“Now wait just a doggone minute!” a shout came out over the still chuckling crowd. “Where did you get that history?”

The girl, taken aback, looked at the balding man with the closely cropped white beard. “The historical society,” she said.

The naysayer wasn’t just any naysayer; he was Bob Hodge, a man who has spent his retired years reading every available microfilmed issue of all 44 Lyon County newspapers then indexing their contents.  The crowd parted, turning their attention to the man in the short-sleeved plaid shirt.

“The rock,” he said, “was from Colorado. But that’s because the Plumbs went to Colorado over the summers. And this rock came from one of their favorite spots. So when he died, his wife had this rock brought back for their plot. That’s why this rock doesn’t look like the other rocks in this cemetery. It isn’t native. The story about the affair isn’t true.”

After hearing Bob Hodge’s story, the crowd departed. The truth wasn’t nearly as interesting as the legend.

Still, the legend has legs in Emporia; its one of a handful of stories newcomers interested in history hear, following how Emporia became the county seat (supposedly, men stole the books from the territorial county seat in Americus), the Sandy Bird/Marty Anderson murders, and the legend of the brewery in a cave next to the university campus. Yet I couldn’t find it documented on paper anywhere, and a google search brought up another wonderful Plumb legend: that of the curse of the Wyandot Indians. Apparently, Preston B. Plumb argued the ancient Huron Cemetery in Kansas City, Kansas should be razed and sold for land; he dropped dead a year later.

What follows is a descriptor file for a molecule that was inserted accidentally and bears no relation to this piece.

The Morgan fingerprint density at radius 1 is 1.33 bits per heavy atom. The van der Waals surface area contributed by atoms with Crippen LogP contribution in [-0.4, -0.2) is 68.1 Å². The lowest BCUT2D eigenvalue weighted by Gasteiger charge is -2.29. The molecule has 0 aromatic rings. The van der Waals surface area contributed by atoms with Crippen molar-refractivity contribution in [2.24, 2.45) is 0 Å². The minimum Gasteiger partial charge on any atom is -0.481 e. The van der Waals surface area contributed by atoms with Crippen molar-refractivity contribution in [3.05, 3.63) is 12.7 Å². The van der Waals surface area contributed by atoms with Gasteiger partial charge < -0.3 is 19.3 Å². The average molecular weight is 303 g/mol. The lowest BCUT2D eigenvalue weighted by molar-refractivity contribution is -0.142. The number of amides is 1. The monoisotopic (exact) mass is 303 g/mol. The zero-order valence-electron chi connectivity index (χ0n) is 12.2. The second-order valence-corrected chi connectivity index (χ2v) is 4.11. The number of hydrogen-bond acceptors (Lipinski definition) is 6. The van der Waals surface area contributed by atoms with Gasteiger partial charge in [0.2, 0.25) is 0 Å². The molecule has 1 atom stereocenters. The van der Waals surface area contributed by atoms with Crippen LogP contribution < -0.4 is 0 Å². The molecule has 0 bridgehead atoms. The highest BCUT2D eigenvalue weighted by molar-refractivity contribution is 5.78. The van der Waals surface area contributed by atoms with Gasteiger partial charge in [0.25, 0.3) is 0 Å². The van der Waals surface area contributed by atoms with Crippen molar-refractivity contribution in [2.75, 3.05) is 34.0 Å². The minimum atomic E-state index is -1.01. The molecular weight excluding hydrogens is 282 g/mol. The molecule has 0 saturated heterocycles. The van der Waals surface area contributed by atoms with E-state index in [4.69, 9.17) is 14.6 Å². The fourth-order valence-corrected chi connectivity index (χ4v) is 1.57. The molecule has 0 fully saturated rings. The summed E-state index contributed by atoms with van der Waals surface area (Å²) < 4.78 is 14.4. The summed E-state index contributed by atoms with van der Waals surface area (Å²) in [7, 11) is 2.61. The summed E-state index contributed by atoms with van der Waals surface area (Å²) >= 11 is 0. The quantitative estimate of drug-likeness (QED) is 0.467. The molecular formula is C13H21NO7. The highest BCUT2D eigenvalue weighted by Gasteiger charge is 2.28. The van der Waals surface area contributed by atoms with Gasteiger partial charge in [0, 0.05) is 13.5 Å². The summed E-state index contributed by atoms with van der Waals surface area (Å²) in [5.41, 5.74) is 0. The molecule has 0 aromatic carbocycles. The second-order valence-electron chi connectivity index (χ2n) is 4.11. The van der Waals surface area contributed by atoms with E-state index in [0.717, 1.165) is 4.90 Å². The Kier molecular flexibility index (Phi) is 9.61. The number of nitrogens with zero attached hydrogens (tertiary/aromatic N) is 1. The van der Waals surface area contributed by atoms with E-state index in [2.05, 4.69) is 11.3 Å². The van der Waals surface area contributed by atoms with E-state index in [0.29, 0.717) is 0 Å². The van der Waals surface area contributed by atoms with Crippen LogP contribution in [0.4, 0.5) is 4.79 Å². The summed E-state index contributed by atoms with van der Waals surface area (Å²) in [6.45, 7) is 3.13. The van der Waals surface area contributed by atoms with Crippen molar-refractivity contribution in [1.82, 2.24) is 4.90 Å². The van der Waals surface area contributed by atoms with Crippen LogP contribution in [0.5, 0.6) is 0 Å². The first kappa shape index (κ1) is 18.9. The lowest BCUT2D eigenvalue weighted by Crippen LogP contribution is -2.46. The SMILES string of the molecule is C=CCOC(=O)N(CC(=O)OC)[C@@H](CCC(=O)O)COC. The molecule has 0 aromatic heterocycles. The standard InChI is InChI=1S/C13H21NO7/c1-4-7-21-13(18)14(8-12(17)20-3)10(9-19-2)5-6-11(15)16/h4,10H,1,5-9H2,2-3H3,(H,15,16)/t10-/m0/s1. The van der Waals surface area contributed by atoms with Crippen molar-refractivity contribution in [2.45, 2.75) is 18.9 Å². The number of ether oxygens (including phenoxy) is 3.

Despite there being at least a dozen other large stones used as family markers throughout the cemetery, the Plumb rock continues to garner the most attention.  One part of the legend cannot be true; Preston has his own marker nearby, just as the other Plumbs do – meaning the boulder isn’t planted on his chest.

Emporia is finally cooling down; 100 years ago, the Plumbs and others would be en route to Emporia right now. Plumb had no idea that despite helping found a town, despite being a U.S. Senator, despite his work as a Kansas legislator, he would be better known for betraying his wife and stomping on a Native American tribe.

But without the legends, would he just be a name on a building and a rock?

The famous Plumb rock in the old Maplewood Section of Memorial Lawn Cemetery in Emporia, Kansas.